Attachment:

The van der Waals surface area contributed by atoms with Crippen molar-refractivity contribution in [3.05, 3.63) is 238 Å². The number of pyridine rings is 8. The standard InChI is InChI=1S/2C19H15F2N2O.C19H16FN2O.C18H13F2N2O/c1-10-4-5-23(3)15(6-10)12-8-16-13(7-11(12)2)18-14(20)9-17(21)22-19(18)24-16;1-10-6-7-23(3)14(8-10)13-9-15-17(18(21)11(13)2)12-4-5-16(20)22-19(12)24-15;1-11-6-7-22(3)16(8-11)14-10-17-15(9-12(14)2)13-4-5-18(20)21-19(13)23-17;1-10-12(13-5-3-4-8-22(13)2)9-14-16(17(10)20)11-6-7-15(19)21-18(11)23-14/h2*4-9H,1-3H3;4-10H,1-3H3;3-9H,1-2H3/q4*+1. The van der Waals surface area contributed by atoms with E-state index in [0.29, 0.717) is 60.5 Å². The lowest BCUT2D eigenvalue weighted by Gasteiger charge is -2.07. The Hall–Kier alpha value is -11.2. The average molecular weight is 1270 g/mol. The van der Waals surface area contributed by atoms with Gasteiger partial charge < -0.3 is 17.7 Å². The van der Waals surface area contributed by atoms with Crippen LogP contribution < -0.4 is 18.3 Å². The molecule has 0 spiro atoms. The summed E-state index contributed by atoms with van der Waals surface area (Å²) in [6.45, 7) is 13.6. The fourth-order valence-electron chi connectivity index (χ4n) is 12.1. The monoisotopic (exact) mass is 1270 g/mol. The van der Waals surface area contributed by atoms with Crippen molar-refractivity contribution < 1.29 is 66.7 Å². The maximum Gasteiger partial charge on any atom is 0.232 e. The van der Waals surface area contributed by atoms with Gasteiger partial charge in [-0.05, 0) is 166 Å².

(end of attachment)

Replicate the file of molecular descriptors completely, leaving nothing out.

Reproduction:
The van der Waals surface area contributed by atoms with Crippen molar-refractivity contribution in [3.05, 3.63) is 238 Å². The number of pyridine rings is 8. The standard InChI is InChI=1S/2C19H15F2N2O.C19H16FN2O.C18H13F2N2O/c1-10-4-5-23(3)15(6-10)12-8-16-13(7-11(12)2)18-14(20)9-17(21)22-19(18)24-16;1-10-6-7-23(3)14(8-10)13-9-15-17(18(21)11(13)2)12-4-5-16(20)22-19(12)24-15;1-11-6-7-22(3)16(8-11)14-10-17-15(9-12(14)2)13-4-5-18(20)21-19(13)23-17;1-10-12(13-5-3-4-8-22(13)2)9-14-16(17(10)20)11-6-7-15(19)21-18(11)23-14/h2*4-9H,1-3H3;4-10H,1-3H3;3-9H,1-2H3/q4*+1. The van der Waals surface area contributed by atoms with E-state index in [0.29, 0.717) is 60.5 Å². The lowest BCUT2D eigenvalue weighted by Gasteiger charge is -2.07. The Hall–Kier alpha value is -11.2. The average molecular weight is 1270 g/mol. The van der Waals surface area contributed by atoms with Gasteiger partial charge < -0.3 is 17.7 Å². The van der Waals surface area contributed by atoms with Crippen LogP contribution < -0.4 is 18.3 Å². The molecule has 0 spiro atoms. The summed E-state index contributed by atoms with van der Waals surface area (Å²) in [6.45, 7) is 13.6. The fourth-order valence-electron chi connectivity index (χ4n) is 12.1. The monoisotopic (exact) mass is 1270 g/mol. The van der Waals surface area contributed by atoms with Crippen molar-refractivity contribution < 1.29 is 66.7 Å². The maximum Gasteiger partial charge on any atom is 0.232 e. The van der Waals surface area contributed by atoms with Gasteiger partial charge in [-0.05, 0) is 166 Å².